Wednesday, December 19, 2007


For a few weeks I tried to get my busted old computer fixed, but after wasting a bunch of money with no results, and being the sort of person who is easily attracted to shiny new things, I said "To hell with this!" and bought a new computer.

Unlike last time, when I bought the cheapest machine I could find that wasn't actually steam-powered, this time I spent a little bit extra and got a unit that should last for a few years. Behold the mighty Core 2 Duo E6750, with a 2.66Ghz Intel processor, 2Gb RAM, a 160Gb HDD and a video card which should be able to cope with even the most demanding games. Plus it lights up blue when you turn it on!

It's so nice to have a new computer. All the USB ports work! There are no weird viral glitches in the web browser! And most importantly, it plays the MST3K DVDs that my living room DVD player refuses to recognise!

On the downside, I've been forced to spend the last two nights reloading all my software and generally wrestling it into compliance with my wishes. I had to change the screen resolution, register it with Microsoft (and receive my free Mark of the Beast), load up the software for the printer and the camera, install the version of the Office Suite which came with my old computer (and again register it with The Dark Lord Gates), configure a new internet connection, download my preferred email viewer and persuade it and my ISP to get along, transfer my old documents and photos from my old hard drives... sigh. None of the tasks were particularly difficult, but they were tedious and time consuming. So then I loaded up Starcraft, and revelled in once again having the ability to splatter little cartoon soldiers from an isometric perspective.

As I told a friend, it was like shooting pure heroin into a vein after nearly a month of cold turkeydom.

Naturally, the biggest obstacle to my computing happiness came from the Apple Corporation. I found a disc with an old version of iTunes on it, which loaded up easily enough, but transfering nearly four and a half thousand songs from my old hard drive proved impossible. Apple doesn't like people fiddling with iTunes - it prefers them to use it, in the prescribed ways, preferably while gushing about the eye candy on the interface.

iTunes: Here, let me configure all of your music. You just sit back and admire the sleekness of our design.

Me: Thanks, but I want to...

iTunes: No, you just leave everything to me.

Me: But I don't want...

iTunes: Look, see how the border of the screen looks like brushed stainless steel! See? Pretty!

I looked at the Apple website to see how they suggested rescuing music from a broken computer. Their suggestion was to burn my music onto CDs and physically transfer them across to the new computer. Which is basically a subtle Apple way of saying "screw you, loser".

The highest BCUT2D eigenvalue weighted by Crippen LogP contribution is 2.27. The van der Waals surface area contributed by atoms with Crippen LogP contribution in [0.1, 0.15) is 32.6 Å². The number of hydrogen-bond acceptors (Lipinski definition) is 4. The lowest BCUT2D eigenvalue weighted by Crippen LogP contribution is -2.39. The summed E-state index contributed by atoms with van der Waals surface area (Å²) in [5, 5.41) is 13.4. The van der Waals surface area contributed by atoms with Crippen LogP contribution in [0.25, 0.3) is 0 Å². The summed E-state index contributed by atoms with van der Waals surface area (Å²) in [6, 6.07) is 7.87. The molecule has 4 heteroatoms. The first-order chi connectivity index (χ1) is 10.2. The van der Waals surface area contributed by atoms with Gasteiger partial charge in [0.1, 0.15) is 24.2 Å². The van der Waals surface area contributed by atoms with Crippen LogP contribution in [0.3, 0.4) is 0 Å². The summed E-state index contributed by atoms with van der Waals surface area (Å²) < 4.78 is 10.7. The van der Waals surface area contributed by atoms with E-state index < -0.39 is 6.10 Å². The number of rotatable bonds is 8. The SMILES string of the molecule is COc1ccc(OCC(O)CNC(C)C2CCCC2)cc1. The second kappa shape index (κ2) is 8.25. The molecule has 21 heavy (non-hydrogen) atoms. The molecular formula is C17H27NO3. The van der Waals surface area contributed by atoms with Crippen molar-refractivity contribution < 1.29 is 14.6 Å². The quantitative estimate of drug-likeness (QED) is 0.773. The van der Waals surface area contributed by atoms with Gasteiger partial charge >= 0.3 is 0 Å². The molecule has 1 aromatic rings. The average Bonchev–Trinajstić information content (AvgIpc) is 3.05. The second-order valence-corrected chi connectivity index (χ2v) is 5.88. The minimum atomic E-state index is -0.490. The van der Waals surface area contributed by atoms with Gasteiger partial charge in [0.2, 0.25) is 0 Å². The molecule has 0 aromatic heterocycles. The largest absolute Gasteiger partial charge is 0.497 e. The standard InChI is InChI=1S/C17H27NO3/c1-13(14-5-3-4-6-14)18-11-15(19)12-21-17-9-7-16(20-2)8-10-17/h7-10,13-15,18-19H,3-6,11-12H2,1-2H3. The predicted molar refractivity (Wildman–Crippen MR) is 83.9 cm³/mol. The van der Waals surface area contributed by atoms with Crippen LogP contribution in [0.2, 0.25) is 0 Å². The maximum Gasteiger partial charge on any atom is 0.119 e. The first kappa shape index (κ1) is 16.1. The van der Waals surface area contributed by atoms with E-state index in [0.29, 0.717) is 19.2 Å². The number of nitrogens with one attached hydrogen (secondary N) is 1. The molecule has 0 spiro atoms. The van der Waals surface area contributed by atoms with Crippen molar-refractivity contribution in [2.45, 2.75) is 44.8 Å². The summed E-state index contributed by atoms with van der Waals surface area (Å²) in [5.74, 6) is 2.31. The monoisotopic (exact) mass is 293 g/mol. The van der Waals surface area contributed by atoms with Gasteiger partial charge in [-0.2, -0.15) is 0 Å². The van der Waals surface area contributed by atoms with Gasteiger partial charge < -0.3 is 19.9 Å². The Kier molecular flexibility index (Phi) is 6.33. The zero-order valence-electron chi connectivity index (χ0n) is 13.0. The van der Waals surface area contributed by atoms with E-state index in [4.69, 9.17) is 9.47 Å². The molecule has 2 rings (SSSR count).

Eventually I gave up on a straight transfer and just copied the files from the iPod itself to the new iTunes. Even this was only achieved by luck - in the piles of paper scattered around my home office, I found a printout of some instructions for doing this that I'd found on an internet site a year or two ago. Of course when I looked up the URL to get a little bit of text that the printer had accidentally cut off, I found that the entire site had been erased and replaced with Standard Apple Marketing Gush #4.

Now I know how those guys in Invasion of the Body Snatchers movies feel when they come home and realise that their loved ones have been turned into pod people. Unlike the litigation-happy shysters at Microsoft, Apple just seems to absorb dissenters into the collective and then blank them.


Anonymous ultrabert said...

Not to burst your bubble, but to your "a video card which should be able to cope with even the most demanding games" I submit Crysis . I hear tell the game's engine (funnily enough, called the CryEngine2, made by Crytek, ... I guess they thought they were onto something there with the whole Cry thing.) has latent features not even implemented in video cards at present.

"Yes I'd like to enable 'Induce Quantum Wormhole to parallel dimension to observe real near-future, nano-suit enabled warfare'"

Crysis with all the sliders turned up makes Elbonians of us all.

1:55 PM  
Blogger Blandwagon said...

Fortunately I am a cheapskate, and only play games that have come down in price below $30. So any crises I may have about Crysis should be safely removed until 2011 at the earliest.

In the meantime, I hear there is this fascinating game called Half Life 2...

3:02 PM  
Blogger emawkc said...


It will be easier if, like the remaining non-pod people, you just sit, close your eyes and relax. Struggling only makes things unpleasant.

Resistance is futile. You will be assimilated.

11:02 PM  

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